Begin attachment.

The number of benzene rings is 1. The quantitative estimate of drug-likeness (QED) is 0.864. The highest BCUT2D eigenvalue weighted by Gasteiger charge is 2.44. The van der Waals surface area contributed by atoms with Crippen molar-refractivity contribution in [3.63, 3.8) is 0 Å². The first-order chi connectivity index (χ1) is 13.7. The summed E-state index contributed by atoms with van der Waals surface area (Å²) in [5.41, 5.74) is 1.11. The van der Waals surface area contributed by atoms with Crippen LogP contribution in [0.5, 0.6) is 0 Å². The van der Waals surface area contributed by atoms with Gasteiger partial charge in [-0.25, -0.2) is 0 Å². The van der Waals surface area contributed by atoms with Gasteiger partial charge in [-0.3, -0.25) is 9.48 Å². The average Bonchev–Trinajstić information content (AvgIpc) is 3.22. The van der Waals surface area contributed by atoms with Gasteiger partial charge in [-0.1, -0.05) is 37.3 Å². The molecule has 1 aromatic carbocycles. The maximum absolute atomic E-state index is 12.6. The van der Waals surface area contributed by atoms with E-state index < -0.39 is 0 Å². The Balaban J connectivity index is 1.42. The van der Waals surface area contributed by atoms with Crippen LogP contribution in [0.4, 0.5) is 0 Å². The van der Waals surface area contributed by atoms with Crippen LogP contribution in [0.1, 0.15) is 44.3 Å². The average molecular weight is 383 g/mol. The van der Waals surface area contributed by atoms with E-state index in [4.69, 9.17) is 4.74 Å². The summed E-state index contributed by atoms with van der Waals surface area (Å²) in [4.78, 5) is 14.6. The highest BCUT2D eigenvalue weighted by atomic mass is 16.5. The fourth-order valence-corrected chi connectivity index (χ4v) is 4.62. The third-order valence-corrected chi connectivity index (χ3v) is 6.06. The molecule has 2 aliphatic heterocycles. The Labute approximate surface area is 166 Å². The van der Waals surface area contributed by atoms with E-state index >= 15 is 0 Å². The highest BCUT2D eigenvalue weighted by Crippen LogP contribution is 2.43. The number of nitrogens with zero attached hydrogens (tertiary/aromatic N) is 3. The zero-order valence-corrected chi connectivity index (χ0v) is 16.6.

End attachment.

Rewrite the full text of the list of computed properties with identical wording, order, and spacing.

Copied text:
The number of benzene rings is 1. The quantitative estimate of drug-likeness (QED) is 0.864. The highest BCUT2D eigenvalue weighted by Gasteiger charge is 2.44. The van der Waals surface area contributed by atoms with Crippen molar-refractivity contribution in [3.63, 3.8) is 0 Å². The first-order chi connectivity index (χ1) is 13.7. The summed E-state index contributed by atoms with van der Waals surface area (Å²) in [5.41, 5.74) is 1.11. The van der Waals surface area contributed by atoms with Crippen LogP contribution in [0.5, 0.6) is 0 Å². The van der Waals surface area contributed by atoms with Gasteiger partial charge in [-0.25, -0.2) is 0 Å². The van der Waals surface area contributed by atoms with Gasteiger partial charge in [-0.3, -0.25) is 9.48 Å². The average Bonchev–Trinajstić information content (AvgIpc) is 3.22. The van der Waals surface area contributed by atoms with Gasteiger partial charge in [-0.1, -0.05) is 37.3 Å². The molecule has 1 aromatic carbocycles. The maximum absolute atomic E-state index is 12.6. The van der Waals surface area contributed by atoms with E-state index < -0.39 is 0 Å². The Balaban J connectivity index is 1.42. The van der Waals surface area contributed by atoms with Crippen LogP contribution in [0.4, 0.5) is 0 Å². The van der Waals surface area contributed by atoms with Crippen LogP contribution in [0.1, 0.15) is 44.3 Å². The average molecular weight is 383 g/mol. The van der Waals surface area contributed by atoms with E-state index in [4.69, 9.17) is 4.74 Å². The summed E-state index contributed by atoms with van der Waals surface area (Å²) in [4.78, 5) is 14.6. The highest BCUT2D eigenvalue weighted by atomic mass is 16.5. The fourth-order valence-corrected chi connectivity index (χ4v) is 4.62. The third-order valence-corrected chi connectivity index (χ3v) is 6.06. The molecule has 2 aliphatic heterocycles. The Labute approximate surface area is 166 Å². The van der Waals surface area contributed by atoms with E-state index >= 15 is 0 Å². The highest BCUT2D eigenvalue weighted by Crippen LogP contribution is 2.43. The number of nitrogens with zero attached hydrogens (tertiary/aromatic N) is 3. The zero-order valence-corrected chi connectivity index (χ0v) is 16.6.